Lt. Col. DesRosiers

Lieutenant Colonel H. J. M. R. DesRosiers
163rd (Canadien-Français) and 22nd Battalionsdesrosiers

I do not believe a more competent O.C. than Lieutenant Colonel DesRosiers could be found in the C.E.F. The breaking up of the battalion would demoralize us. If allowed to go to the front as a unit, we will try our best to be a source of pride to our race and credit to Canada.

(Maj. Asselin to Arthur Mignault, Nov 1916)

Henri Joseph Marie Romeo DesRosiers was born in Vaudreuil, Quebec on 11 July 1880. A prewar member of the 65th Regiment, DesRosiers enlisted with the 14th Battalion in August 1914. A veteran of Second Ypres, DesRosiers was recalled to Canada in early 1916 to take command of a new French-Canadian battalion.

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The Governor General

Major Georges Vanier, D.S.O., M.C.
22nd (Royal French Canadians) Battalion
Vanier

I need not tell you that after the shock of losing a leg and the consequent inaction I am not in good condition.

 I am happy at the thought that I had the courage to return to my boys in 1916 and that God gave me the strength of body and mind to do my duty under fire. It is a tremendous consolation that will comfort me until my dying day.

 (Vanier to Mother, 13 May 1919)

Georges-Philéas Vanier was one of Canada’s most well-known veterans of the First World War. He became a high-ranking military officer, diplomat and 19th Governor General of Canada. Born in Montreal on 23 April 1888, Vanier was a graduate of Université Laval and a lawyer. In early 1915, he helped organize the 22nd Battalion under the command of F. M. Gaudet. After four years in the trenches, he had been shell shocked, multiple times wounded and lost his right leg.

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The Francophone

Brigadier General Tommy Tremblay
22nd (Royal French Canadians) Battalion
Tremblay

I am confident that the French Canadians will defend all their trenches with fierce vigour and will hold on at any price, even the price of death. Let us not forget that we represent an entire race and that many things—the very honour of French Canada—depend upon the manner in which we conduct ourselves. Our ancestors bequeathed to us a brave and glorious past that we must respect and equal. Let us uphold our beautiful old traditions.

 (Tremblay, Diary, 1916)

Thomas-Louis Tremblay would prove to be the 22nd Battalion’s most famous commanding officer. Notorious for his strict discipline, he was determined to prove the only all French-Canadian unit serving in the field was the finest in the CEF. Born in Chicoutimi, Quebec on 16 May 1886, he was a graduate of the Royal Military College, a civil engineer and member of the 1st Canadian Field Artillery.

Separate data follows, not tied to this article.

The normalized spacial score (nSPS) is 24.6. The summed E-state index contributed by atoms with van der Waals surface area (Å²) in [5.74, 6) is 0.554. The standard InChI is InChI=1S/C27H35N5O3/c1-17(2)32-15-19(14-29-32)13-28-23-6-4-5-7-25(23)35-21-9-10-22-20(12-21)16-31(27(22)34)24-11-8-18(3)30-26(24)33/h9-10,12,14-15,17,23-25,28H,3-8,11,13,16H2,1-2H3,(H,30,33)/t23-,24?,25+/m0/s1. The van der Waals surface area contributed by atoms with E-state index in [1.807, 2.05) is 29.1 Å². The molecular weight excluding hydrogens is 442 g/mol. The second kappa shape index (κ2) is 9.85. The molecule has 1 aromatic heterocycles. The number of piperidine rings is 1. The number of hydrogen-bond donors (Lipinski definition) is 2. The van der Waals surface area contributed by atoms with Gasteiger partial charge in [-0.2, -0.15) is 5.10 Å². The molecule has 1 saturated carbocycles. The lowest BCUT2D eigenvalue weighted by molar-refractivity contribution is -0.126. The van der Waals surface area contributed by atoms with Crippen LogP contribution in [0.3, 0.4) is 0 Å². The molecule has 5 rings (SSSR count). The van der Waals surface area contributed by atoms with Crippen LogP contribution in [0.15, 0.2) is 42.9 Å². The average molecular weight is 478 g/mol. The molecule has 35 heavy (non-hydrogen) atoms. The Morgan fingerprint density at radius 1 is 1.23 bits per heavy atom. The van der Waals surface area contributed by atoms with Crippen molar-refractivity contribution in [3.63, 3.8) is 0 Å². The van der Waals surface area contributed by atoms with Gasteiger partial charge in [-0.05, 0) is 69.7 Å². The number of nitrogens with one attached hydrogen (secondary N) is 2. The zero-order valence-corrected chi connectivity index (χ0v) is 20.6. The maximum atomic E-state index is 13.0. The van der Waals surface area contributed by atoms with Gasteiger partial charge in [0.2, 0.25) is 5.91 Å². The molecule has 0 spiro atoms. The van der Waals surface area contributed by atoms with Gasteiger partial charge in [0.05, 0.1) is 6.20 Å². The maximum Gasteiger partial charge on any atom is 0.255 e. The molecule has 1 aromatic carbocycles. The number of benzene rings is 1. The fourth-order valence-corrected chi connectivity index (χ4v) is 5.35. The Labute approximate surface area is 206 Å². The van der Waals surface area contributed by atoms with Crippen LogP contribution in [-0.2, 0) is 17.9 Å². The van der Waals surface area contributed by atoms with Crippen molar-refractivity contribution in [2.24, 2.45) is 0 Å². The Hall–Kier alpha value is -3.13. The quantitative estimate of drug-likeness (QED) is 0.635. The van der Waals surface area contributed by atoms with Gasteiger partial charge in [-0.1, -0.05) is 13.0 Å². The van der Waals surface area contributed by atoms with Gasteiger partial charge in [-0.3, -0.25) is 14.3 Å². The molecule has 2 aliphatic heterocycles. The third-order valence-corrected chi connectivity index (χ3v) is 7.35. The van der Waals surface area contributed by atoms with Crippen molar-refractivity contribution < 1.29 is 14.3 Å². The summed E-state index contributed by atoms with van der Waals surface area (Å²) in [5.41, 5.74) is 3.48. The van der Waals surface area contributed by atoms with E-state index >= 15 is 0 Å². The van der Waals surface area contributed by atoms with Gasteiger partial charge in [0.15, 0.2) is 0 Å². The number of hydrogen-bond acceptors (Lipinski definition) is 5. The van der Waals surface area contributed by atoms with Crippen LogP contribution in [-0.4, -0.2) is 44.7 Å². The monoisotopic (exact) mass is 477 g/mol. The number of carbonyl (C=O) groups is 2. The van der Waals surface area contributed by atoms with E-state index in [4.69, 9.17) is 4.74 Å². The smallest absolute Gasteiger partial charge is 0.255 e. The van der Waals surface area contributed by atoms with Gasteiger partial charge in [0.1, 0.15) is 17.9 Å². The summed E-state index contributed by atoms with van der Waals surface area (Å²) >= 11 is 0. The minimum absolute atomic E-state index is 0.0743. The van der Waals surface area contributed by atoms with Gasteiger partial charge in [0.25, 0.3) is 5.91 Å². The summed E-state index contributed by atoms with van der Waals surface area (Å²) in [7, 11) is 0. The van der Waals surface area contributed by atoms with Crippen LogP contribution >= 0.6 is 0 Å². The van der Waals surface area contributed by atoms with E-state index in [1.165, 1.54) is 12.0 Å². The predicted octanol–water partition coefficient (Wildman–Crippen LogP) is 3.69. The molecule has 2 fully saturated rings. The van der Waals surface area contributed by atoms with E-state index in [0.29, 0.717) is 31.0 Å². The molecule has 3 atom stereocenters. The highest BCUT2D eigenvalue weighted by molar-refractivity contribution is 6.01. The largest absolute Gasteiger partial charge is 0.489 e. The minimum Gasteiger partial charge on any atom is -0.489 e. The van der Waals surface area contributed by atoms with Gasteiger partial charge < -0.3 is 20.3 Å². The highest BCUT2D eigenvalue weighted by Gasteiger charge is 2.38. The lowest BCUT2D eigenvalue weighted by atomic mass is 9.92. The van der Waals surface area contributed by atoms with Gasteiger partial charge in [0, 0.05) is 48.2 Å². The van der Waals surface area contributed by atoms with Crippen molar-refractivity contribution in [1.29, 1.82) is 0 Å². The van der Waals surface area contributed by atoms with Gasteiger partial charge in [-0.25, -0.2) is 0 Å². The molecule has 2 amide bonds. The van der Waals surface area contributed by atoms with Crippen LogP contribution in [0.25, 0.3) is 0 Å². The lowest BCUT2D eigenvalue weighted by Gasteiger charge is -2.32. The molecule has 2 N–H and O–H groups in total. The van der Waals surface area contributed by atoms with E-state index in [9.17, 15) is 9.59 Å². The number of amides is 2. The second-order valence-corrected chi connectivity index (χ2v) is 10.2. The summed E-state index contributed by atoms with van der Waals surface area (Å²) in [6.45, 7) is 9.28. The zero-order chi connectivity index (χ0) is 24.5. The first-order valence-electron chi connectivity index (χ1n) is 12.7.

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The Erased

Lieutenant Colonel L. J. Daly-Gingras, D.S.O.*
2nd Battalion, Quebec Depot Daly-Gingras

* His Majesty the King has directed that Ludger Jules Oliver Daly-Gingras, late Lieutenant-Colonel, 22nd Battalion, Canadian Infantry, shall cease to be a member of the Distinguished Service Order to which he was appointed January 1, 1917, and that his name shall be erased from the Register of the Order.

(Canadian Gazette, 11 Feb 1919, 3434)

For two years Ludger Jules Oliver Daly-Gingras fought with the 22nd Battalion until he was shell shocked at the Somme. For heroic gallantry during the battle, he received the Distinguished Service Order. By August 1918, Daly-Gingras was facing a court martial for allegedly embezzling a thousand dollars from the Quebec Depot battalion. His defence counsel strenuously defended the war hero, claiming, “If he was in his right mind he would never have jeopardized his entire career and sacrificed his 31 years of service, and his hard-won honors for that paltry sum.”

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The Arsenalist

Lieutenant Colonel Fred Gaudet
22nd (Royal French Canadians) Battalion Gaudet

The news of Major Tremblay’s promotion to the command of the battalion and of Colonel Gaudet’s illness is absolutely untrue. I cannot understand who spreads these rumors that do no one any good and very often do a great deal of harm. Colonel Gaudet is still with us and I hope he will be with us until the end of the campaign.

(Vanier to Mother, 7 Jan 1916)

Frederick Mondelet Gaudet was a professional soldier and engineer with the Royal Canadian Artillery. Born in Three Rivers, Canada East on 11 April 1867, he was one of the first francophone graduates of the Royal Military College. In 1913, he incurred the wrath of Militia Minister Sam Hughes for criticizing the Ross Rifle. Hughes made trumped-up allegations of corruption and negligence against the militia colonel. One year later, in November 1914, Gaudet was appointed to command the 22nd Battalion, the first all French Canadian unit.

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